A Place Called Home
A Katherine Bay Romance
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Pregnant, betrayed and on the run, Sarah turns to Heath Mullein, but this man is not the boy she loved so desperately all those years ago …
Sarah always knew her wealthy father had ended her romance with Heath, but she had never known how deep Heath’s resentment ran until she arrived on his doorstep in the middle of a storm, desperate to escape the man threatening to destroy her family and take her unborn child.
Will Heath take her in and protect her and her unborn baby from a man who has nothing left to lose? This Heath is a stranger, is he a man she can trust?
To Heath, Sarah has always been unattainable, the over-indulged daughter of a wealthy man. Now, she’s suddenly reappeared in his life, pregnant and afraid. When she asks him to marry her, Heath is angry and bitter.
Heath had always heard the old adage … take care what you wish for, you just might get it … when Sarah arrives on his doorstep it’s like a wish come true … until the man stalking her brings danger far too close to his home and those he holds dear …
Heath Mullein swore as ice hit bare skin. Hail clumped and tipped off the brim of his sou’wester and slid down the back of his neck. Freezing gale-force winds and torrential rain tore at his clothes.
It was a fitting end to a rotten day.
This morning, he’d found the stud Black Angus bull he’d paid megabucks for dead from a lightning strike; a loss that dealt a major blow to Rata Ridge’s accelerated breeding program.
Then an hour ago, a deafening clap of thunder had startled his stallion.
The animal tried to find its footing as it slip-slid down a clay bank and, too late, Heath saw the gaping hole, heard the sickening crunch of breaking bones and the stallion’s agonised scream. Somehow, he managed to free his feet from the stirrups and jump clear before he was dragged under the downed horse, but it had been a close-run thing and for a frightening few seconds, he’d feared the worst.
His heart was still beating faster than a kettle drum from the close call as he’d stroked the crazed stallion’s head to calm the big animal so he could examine its leg. Heath knew he had to do what any other vet would; humanely end the horse’s suffering.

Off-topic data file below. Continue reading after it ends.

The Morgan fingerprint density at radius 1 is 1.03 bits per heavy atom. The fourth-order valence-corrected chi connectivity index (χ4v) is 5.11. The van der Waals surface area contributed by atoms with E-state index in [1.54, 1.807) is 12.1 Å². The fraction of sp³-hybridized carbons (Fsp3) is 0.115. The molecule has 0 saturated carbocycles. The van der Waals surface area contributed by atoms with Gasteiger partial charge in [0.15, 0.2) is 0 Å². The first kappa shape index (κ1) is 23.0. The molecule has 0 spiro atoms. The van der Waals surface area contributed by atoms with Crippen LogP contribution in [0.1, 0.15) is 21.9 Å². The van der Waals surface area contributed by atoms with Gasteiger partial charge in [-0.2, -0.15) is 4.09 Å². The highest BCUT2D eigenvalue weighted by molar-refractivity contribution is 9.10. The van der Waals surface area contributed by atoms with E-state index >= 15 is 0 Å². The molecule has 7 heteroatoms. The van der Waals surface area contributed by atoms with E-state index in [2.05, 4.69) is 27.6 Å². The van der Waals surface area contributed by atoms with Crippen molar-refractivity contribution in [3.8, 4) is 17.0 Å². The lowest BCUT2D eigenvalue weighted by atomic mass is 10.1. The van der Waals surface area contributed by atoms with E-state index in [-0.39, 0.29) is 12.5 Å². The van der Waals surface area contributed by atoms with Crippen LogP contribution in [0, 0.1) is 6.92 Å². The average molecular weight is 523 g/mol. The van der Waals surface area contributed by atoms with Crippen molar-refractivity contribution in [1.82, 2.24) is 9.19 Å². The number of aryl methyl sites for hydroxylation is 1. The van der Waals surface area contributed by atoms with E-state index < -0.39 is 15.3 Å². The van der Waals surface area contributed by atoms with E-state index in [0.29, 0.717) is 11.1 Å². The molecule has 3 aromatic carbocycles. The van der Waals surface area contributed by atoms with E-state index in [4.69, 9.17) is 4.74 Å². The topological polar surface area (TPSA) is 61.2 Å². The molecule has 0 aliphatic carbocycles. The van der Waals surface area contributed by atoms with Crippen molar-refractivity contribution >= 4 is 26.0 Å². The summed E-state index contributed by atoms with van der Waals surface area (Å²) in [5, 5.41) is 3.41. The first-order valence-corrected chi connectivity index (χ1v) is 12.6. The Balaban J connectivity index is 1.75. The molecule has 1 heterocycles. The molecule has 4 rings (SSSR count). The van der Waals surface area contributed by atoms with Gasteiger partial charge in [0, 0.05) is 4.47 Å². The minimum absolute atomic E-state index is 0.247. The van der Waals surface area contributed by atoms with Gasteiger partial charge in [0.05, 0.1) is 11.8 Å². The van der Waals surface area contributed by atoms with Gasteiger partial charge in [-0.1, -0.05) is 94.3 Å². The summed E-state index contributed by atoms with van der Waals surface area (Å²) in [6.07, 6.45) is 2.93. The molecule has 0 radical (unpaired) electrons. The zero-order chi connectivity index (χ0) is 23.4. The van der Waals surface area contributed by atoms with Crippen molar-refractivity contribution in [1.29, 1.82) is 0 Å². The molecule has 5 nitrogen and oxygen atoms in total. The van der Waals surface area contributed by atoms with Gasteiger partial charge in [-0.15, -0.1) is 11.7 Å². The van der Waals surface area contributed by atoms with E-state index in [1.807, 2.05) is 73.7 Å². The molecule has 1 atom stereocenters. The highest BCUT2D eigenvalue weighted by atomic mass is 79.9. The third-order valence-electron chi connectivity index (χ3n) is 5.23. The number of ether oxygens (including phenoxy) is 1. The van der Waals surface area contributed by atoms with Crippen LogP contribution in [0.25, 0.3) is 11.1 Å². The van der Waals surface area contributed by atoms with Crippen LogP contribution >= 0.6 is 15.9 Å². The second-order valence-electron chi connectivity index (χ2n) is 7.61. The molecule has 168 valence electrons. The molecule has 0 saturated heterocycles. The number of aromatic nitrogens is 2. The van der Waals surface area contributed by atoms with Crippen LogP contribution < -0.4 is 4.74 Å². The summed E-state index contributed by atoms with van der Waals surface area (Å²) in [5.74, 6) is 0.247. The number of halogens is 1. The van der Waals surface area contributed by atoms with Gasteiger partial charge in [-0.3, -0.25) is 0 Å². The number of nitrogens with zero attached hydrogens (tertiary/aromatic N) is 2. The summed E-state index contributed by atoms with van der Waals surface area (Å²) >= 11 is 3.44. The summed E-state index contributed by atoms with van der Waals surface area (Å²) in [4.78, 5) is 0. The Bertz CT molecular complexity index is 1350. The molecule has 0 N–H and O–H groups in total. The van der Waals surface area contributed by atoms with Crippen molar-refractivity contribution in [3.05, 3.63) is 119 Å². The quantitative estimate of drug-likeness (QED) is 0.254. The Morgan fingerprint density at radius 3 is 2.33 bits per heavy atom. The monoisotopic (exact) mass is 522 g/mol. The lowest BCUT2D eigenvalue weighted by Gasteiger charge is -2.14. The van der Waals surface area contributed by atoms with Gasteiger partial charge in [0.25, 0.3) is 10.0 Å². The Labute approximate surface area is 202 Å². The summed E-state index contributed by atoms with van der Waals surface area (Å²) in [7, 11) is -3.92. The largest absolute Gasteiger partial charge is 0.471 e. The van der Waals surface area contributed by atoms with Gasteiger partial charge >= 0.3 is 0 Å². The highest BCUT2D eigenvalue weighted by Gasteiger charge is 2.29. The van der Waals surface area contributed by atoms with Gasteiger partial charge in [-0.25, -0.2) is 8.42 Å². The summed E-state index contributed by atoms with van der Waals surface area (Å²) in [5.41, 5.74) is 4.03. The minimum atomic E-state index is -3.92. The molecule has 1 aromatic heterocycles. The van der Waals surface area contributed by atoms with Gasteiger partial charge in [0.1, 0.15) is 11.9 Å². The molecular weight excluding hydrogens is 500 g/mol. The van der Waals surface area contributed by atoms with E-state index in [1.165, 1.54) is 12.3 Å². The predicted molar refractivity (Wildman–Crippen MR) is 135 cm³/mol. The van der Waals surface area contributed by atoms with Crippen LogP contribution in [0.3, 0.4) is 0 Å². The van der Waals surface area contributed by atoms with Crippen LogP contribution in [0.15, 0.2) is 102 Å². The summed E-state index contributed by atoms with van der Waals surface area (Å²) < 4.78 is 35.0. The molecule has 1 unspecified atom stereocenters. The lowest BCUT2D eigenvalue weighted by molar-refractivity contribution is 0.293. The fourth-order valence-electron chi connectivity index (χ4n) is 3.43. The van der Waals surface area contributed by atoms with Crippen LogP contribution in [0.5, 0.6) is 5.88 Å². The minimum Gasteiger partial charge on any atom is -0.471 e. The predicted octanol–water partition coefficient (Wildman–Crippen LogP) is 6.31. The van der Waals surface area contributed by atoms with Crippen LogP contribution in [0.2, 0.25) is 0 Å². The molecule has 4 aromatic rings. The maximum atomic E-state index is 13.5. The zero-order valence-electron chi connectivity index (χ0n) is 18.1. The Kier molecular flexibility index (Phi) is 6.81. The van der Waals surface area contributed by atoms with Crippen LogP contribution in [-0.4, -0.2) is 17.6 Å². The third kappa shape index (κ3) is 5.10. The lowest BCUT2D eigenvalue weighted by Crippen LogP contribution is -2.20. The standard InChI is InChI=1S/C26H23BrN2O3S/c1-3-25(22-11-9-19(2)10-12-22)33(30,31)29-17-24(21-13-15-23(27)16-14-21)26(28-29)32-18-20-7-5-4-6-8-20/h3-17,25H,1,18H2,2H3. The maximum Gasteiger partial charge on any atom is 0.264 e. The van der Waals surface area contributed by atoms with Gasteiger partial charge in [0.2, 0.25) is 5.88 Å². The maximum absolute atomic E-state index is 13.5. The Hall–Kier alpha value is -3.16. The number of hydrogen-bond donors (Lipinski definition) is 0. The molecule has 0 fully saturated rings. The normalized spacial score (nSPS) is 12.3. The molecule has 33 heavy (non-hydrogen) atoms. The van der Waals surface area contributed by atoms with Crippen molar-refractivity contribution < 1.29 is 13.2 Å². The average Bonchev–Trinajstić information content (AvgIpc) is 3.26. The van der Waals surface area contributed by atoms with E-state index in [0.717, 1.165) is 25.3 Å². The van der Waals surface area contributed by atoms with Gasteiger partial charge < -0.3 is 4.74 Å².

The trust in his old friend’s eyes as he raised his rifle made his heart clutch.
You have a heart? Give me a break…
As his ex-girlfriend’s words sneaked past his guard, Heath swore; a low, lurid soapy mouthwash worthy curse.
He trudged home in the cold, sleeting rain, the image of standing naked under a steaming hot shower was a pleasant one. Hunger gnawed at his backbone and he just might be tempted to kill for a blistering, hot coffee.
Things always happen in threes … Heath winced as his mother’s voice ghosted through his memory.
He was not superstitious.
He did not believe that guff. An uneasy shiver slid across his skin, too real for him to be anywhere near comfortable.
Storm clouds as black as his mood reached from the tops of New Zealand’s Coromandel Range to the sea. Lightning split the heavy sky, its lurid, sulfurous light reflected eerily off the waters of Katherine Bay.
One weary foot in front of the other, Heath trudged around the neat cypress hedge that protected the homestead. The brutal westerly eased, the homestead was little more than a looming outline in this murky light.
As he reached the verandah low bellied clouds released another burst of hail.